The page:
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    Thanks Meaghan,

    It's beginning to make more sense to me now. And I hadn't thought about bowed instruments before, but you're right, of course. I had just thought about all instruments as having "fixed places" to play the various notes, but I guess that doesn't apply to bowed instruments.

    Thanks again,
    Louis

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    Quote Originally Posted by LBrandt View Post
    ... (I realize that there is no B sharp or E sharp)
    I guess that you do not realize that the sharp raises the pitch of the note by half tone and the flat reduces it by half tone. Therefore B# is played as C, E# is played as F, Cb is played as B, and Fb is played as E.

    Are you aware of the double sharp, which raises the pitch of the note by a full tone, and the double flat, which reduces it by the same amount?

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    Senior Member Rasa's Avatar
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    Quote Originally Posted by AmateurComposer View Post
    I guess that you do not realize that the sharp raises the pitch of the note by half tone and the flat reduces it by half tone. Therefore B# is played as C, E# is played as F, Cb is played as B, and Fb is played as E.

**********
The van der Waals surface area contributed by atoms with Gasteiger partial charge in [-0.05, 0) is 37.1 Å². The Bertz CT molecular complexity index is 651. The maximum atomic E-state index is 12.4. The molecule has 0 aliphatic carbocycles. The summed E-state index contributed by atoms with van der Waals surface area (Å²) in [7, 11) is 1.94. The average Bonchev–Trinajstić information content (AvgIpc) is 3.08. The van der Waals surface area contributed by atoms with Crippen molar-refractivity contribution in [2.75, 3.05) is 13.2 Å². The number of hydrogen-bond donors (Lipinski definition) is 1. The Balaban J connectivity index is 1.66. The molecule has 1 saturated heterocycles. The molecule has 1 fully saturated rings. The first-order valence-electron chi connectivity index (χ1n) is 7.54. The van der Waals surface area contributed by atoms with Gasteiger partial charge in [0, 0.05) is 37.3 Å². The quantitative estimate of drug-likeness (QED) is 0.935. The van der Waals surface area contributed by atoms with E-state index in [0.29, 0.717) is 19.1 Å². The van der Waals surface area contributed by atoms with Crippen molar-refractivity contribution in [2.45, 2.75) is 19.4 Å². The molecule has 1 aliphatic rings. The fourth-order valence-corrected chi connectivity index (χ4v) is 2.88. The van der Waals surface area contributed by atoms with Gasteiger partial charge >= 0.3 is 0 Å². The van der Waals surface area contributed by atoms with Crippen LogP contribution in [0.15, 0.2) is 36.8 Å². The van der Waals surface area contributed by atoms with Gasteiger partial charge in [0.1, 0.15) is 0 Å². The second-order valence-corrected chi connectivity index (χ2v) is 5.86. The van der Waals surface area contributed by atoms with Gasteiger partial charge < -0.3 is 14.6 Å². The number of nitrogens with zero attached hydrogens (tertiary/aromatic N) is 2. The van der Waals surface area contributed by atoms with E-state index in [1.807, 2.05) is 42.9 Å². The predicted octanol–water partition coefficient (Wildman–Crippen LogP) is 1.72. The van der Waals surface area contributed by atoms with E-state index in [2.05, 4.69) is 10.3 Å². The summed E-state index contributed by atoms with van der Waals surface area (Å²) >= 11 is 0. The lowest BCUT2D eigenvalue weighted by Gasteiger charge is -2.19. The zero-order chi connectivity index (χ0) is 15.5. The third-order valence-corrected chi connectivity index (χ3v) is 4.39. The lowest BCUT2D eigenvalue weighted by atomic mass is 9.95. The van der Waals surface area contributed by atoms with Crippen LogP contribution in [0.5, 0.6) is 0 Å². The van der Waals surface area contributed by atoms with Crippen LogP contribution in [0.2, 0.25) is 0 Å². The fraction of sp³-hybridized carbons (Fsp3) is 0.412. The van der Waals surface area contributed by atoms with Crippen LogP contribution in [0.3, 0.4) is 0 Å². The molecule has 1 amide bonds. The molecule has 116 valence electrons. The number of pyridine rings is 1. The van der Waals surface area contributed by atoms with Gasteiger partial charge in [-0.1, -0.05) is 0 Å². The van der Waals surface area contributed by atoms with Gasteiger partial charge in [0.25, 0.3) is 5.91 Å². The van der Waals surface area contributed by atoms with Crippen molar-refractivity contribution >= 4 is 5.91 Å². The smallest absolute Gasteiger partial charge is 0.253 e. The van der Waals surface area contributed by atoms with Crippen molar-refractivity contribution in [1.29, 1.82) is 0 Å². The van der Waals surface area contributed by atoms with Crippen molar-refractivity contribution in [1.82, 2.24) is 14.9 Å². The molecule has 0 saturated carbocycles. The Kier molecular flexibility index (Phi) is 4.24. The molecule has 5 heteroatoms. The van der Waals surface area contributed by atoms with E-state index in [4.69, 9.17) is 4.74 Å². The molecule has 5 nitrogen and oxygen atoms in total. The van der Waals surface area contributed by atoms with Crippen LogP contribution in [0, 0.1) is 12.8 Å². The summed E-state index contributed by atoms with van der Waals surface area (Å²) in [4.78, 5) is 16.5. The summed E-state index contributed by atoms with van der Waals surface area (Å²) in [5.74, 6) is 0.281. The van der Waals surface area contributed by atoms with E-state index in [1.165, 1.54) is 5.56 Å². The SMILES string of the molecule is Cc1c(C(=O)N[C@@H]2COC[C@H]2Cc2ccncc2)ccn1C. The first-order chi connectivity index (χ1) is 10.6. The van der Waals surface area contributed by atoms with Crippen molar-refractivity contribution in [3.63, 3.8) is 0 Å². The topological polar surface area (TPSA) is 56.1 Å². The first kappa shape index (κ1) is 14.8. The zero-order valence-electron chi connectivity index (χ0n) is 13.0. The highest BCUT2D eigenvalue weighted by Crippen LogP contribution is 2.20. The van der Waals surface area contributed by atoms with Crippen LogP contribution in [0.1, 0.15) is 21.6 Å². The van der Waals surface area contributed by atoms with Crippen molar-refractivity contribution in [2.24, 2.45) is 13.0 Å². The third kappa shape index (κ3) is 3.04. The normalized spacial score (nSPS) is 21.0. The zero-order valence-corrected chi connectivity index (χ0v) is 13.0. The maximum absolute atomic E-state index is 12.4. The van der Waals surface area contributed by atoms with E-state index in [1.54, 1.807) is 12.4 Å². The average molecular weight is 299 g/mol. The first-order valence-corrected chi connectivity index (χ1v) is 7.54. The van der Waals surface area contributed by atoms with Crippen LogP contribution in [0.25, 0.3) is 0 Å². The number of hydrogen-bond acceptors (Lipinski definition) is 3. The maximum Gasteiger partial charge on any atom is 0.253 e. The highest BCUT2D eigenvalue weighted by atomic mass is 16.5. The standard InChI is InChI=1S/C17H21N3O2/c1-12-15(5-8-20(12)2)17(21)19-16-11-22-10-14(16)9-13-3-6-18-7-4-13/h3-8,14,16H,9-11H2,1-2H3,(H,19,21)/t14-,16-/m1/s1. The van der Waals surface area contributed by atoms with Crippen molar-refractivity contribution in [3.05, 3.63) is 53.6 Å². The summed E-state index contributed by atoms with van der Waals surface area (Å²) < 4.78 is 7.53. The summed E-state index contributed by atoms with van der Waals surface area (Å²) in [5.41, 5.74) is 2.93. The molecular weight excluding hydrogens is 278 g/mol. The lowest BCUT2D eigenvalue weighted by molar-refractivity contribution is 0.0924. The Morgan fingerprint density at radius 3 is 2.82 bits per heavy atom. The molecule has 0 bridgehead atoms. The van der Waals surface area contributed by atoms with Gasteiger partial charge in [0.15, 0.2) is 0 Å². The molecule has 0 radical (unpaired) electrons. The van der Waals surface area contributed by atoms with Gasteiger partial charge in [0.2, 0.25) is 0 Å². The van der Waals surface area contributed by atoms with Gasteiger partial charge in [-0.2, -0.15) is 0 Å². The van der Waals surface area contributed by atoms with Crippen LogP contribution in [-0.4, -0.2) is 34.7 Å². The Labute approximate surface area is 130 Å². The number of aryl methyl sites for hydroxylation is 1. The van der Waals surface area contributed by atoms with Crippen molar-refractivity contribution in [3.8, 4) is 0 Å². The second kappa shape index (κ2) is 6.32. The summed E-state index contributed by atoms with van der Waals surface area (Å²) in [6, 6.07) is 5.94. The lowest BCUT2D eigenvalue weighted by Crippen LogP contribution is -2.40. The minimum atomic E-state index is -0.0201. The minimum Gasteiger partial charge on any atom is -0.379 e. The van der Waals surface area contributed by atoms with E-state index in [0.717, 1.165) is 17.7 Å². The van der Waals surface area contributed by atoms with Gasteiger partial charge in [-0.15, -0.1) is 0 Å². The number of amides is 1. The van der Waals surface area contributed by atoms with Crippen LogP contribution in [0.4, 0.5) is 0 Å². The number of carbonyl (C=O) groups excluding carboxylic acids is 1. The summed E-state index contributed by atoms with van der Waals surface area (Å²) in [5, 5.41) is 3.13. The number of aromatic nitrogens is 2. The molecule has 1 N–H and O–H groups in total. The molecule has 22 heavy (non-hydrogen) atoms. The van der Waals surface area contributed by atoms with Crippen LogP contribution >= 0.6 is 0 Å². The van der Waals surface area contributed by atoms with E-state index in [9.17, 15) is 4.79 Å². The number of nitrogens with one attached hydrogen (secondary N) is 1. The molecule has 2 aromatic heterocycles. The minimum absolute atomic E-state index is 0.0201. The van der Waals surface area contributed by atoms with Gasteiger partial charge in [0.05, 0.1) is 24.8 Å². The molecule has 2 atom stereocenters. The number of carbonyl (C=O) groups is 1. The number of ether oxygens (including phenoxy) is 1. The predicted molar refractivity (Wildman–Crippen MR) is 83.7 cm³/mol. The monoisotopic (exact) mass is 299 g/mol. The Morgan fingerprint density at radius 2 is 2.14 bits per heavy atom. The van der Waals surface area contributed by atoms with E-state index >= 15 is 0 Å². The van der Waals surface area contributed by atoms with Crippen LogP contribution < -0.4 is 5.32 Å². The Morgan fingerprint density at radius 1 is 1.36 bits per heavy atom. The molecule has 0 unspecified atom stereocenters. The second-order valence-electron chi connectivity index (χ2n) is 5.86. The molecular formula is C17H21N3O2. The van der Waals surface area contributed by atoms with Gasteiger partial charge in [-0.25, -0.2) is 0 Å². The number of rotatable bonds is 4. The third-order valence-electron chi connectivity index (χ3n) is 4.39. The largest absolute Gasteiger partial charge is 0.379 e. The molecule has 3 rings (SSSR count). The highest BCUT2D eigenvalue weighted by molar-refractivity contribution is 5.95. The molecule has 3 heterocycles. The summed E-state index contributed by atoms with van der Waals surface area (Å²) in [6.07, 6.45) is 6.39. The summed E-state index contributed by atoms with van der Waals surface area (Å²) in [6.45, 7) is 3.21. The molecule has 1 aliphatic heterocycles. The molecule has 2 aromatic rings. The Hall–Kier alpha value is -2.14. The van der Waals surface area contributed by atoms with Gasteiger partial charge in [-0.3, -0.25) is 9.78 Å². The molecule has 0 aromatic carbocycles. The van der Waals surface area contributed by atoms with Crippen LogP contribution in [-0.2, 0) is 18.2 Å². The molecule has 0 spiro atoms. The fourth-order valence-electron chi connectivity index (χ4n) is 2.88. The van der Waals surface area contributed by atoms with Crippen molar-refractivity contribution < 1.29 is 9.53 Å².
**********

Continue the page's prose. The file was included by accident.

Are you aware of the double sharp, which raises the pitch of the note by a full tone, and the double flat, which reduces it by the same amount?
    And to be absolutely correct, 1/2 tone = 5/9ths of a tone.

    But, I don't understand your second statement about a sharp being technically higher than the corresponding flat.
    That one 1/th of a tone makes a tone more "leading" towards another tone (for example, an Fsharp leading to the G in the key of G, or an A flat towards G in they key of C minor). To hear it you need exceptional hearing, but often people "feel" that this not goes somewhere and automatically adjust it